Kumar Kedia Vs. Narcotics Control Bureau & Anr  Insc 1209 (3 December 2007)
& Harjit Singh Bedi
O R D
E R CRIMINAL APPEAL NO. 1659 OF 2007 (@SLP (Crl.) No. 3892 of 2007) HARJIT
SINGH BEDI, J.
Special Leave granted.
appellant Sanjay Kumar Kedia, a highly qualified individual, set up two
companies M/s. Xponse Technologies Limited (XTL) and M/s. Xponse IT Services
Pvt. Ltd. (XIT) on 22.4.2002 and 8.9.2004 respectively which were duly
incorporated under the Indian Companies Act, 1956. On 1.2.2007 officers of the
Narcotics Control Bureau (NCB) conducted a search at the residence and office
premises of the appellant but found nothing incriminating. He was also called
upon to appear before the NCB on a number of occasions pursuant to a notice
issued to him under Section 67 of the Narcotic Drugs and Psychotropic
Substances Act, 1985 (hereinafter referred to as the "Act") and was
ultimately arrested and the bank accounts and premises of the two companies
were also seized or sealed. On 13.3.2007 the appellant filed an application for
bail in the High Court which was dismissed on the ground that a prima facie
case under Sections 24 and 29 of the Act had been made out and that the
investigation was yet not complete. The appellant thereafter moved a second
bail application before the High Court on 16.4.2007 which too was dismissed
with the observations that the enquiry was at a critical stage and that the
department should be afforded sufficient time to conduct its enquiry and to
bring it to its logical conclusion as the alleged offences had widespread
ramifications for society. It appears that a bail application was thereafter
filed by the appellant before the Special Judge which too was rejected on
28.5.2007 with the observations that the investigation was still in progress.
thereby, the appellant preferred yet another application for bail before the
High Court on 4.6.2007 which too was dismissed on 7.6.2007. The present appeal
has been filed against this order.
Notice was issued on the Special Leave Petition on 30.7.2007 by a Division
Bench noticing a contention raised by Mr. Tulsi that service providers such as
the two companies which were intermediaries were protected from prosecution by
Section 79 of the Information Technology Act, 2000. An affidavit in reply has
also been filed on behalf of the respondent NCB and a rejoinder affidavit in
reply thereto by the appellant.
have heard learned counsel for the parties at length.
Tulsi has first and foremost argued that the allegations against the appellant
were that he had used the network facilities provided by his companies for
arranging the supply of banned psychotropic substances on line but there was no
evidence to suggest that the appellant had been involved in dealing with
psychotropic substances or engaged in or controlled any trade whereby such a
substance obtained outside India had been supplied to persons outside India and
as such no case under section 24 of the Act had been made out against the appellant.
Elaborating this argument, he has submitted that the two drugs which the
appellant had allegedly arranged for supply were phentermine and butalbital and
as these drugs were not included in Schedule-I of the Narcotic Drugs or
Psychotropic Substances Rules 1987 in terms of the notification dated 21.2.2003
and were also recognized by the Control Substances Act, a law applicable in the
United States, as having low potential for misuse and it was possible to obtain
these drugs either on written or oral prescription of a doctor, the supply of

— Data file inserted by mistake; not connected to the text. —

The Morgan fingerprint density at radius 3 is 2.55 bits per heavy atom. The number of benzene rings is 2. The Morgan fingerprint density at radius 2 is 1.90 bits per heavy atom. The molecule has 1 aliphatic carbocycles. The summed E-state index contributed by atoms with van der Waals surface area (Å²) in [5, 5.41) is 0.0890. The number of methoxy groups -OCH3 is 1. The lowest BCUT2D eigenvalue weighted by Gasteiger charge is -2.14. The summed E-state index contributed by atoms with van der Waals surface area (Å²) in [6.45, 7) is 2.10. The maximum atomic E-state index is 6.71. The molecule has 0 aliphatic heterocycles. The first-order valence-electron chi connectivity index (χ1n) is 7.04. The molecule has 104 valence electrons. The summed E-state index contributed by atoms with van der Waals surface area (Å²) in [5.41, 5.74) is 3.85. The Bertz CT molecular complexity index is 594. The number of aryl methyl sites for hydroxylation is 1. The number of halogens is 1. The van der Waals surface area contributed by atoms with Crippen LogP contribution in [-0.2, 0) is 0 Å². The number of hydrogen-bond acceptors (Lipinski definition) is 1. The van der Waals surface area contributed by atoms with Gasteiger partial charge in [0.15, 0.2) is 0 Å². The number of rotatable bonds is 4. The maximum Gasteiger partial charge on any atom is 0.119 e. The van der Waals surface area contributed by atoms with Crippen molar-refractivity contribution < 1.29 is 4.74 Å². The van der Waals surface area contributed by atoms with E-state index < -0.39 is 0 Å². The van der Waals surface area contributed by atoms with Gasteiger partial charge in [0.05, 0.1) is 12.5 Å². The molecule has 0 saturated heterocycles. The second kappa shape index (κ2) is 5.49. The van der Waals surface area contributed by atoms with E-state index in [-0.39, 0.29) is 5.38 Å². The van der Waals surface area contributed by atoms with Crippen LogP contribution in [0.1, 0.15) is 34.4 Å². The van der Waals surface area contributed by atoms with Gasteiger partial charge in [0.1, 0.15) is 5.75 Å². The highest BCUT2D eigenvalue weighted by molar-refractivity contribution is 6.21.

these drugs did not fall within the mischief of Section 24. He has further
argued that in the circumstance, the companies were mere network service
providers they were protected under Section 79 of the Technology Act from any
Vikas Singh, the learned Additional Solicitor General for the respondents has
however pointed out that the aforesaid drugs figured in the Schedule appended
to the Act pertaining to the list of psychotropic substances (at Srl. Nos. 70
and 93) and as such it was clear that the two drugs were psychotropic
substances and therefore subject to the Act. It has also been pointed out that
the appellant had been charged for offences under Sections 24 and 29 of the Act
which visualized that a person could be guilty without personally handling a
psychotropic substance and the evidence so far collected showed that the
appellant was in fact a facilitator between buyers and certain pharmacies
either owned or controlled by him or associated with the two companies and that
Section 79 of the Technology Act could not by any stretch of imagination
guarantee immunity from prosecution under the provisions of the Act.
is clear from the Schedule to the Act that the two drugs phentermine and butalbital
are psychotropic substances and therefore fall within the prohibition contained
in Section 8 thereof. The appellant has been charged for offences punishable
under Sections 24 and 29 of the Act.
Sections are re-produced below:
" Punishment for external dealings in narcotic drugs and psychotropic
substances in contravention of section 12.- Whoever engages in or controls any
trade whereby a narcotic drug or a psychotropic substance is obtained outside
India and supplied to any person outside India without the previous
authorization of the Central Government or otherwise than in accordance with
the conditions (if any) of such authorization granted under section 12, shall
be punishable with rigorous imprisonment for a term which shall not be less than
ten years but which may extend to twenty years and shall also be liable to fine
which shall not be less than one lakh rupees but may extend to two lakh rupes:
that the court may, for reasons to be recorded in the judgment, impose a fine
exceeding two lakh rupees".
Punishment for abetment and criminal conspiracy. –
Whoever abets, or is a party to a criminal conspiracy to commit an offence
punishable under this Chapter, shall, whether such offence be or be not
committed in consequence of such abetment or in pursuance of such criminal
conspiracy, and notwithstanding anything contained in section 116 of the Indian
Penal Code (45 of 1860), be punishable with the punishment provided for the
person abets, or is a party to a criminal conspiracy to commit, an offence,
within the meaning of this section, who, in India abets or is a party to the
criminal conspiracy to the commission of any act in a place without and beyond